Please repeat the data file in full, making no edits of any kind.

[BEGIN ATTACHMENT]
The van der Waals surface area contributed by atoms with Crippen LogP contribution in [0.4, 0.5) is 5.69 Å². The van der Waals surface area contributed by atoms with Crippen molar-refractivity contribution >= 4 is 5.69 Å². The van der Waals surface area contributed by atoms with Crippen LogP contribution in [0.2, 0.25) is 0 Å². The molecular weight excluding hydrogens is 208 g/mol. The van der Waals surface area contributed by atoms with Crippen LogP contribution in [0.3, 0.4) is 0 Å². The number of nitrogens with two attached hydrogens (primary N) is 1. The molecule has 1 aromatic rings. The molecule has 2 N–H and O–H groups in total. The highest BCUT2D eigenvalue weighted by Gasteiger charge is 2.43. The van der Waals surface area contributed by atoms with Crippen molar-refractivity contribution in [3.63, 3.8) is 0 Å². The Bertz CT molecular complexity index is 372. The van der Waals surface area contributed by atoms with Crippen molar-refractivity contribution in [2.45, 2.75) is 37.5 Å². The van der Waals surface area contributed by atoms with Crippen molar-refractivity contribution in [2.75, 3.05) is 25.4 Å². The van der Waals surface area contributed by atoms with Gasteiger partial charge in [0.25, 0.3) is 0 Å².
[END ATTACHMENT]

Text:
The van der Waals surface area contributed by atoms with Crippen LogP contribution in [0.4, 0.5) is 5.69 Å². The van der Waals surface area contributed by atoms with Crippen molar-refractivity contribution >= 4 is 5.69 Å². The van der Waals surface area contributed by atoms with Crippen LogP contribution in [0.2, 0.25) is 0 Å². The molecular weight excluding hydrogens is 208 g/mol. The van der Waals surface area contributed by atoms with Crippen LogP contribution in [0.3, 0.4) is 0 Å². The number of nitrogens with two attached hydrogens (primary N) is 1. The molecule has 1 aromatic rings. The molecule has 2 N–H and O–H groups in total. The highest BCUT2D eigenvalue weighted by Gasteiger charge is 2.43. The van der Waals surface area contributed by atoms with Crippen molar-refractivity contribution in [3.63, 3.8) is 0 Å². The Bertz CT molecular complexity index is 372. The van der Waals surface area contributed by atoms with Crippen molar-refractivity contribution in [2.45, 2.75) is 37.5 Å². The van der Waals surface area contributed by atoms with Crippen molar-refractivity contribution in [2.75, 3.05) is 25.4 Å². The van der Waals surface area contributed by atoms with Gasteiger partial charge in [0.25, 0.3) is 0 Å².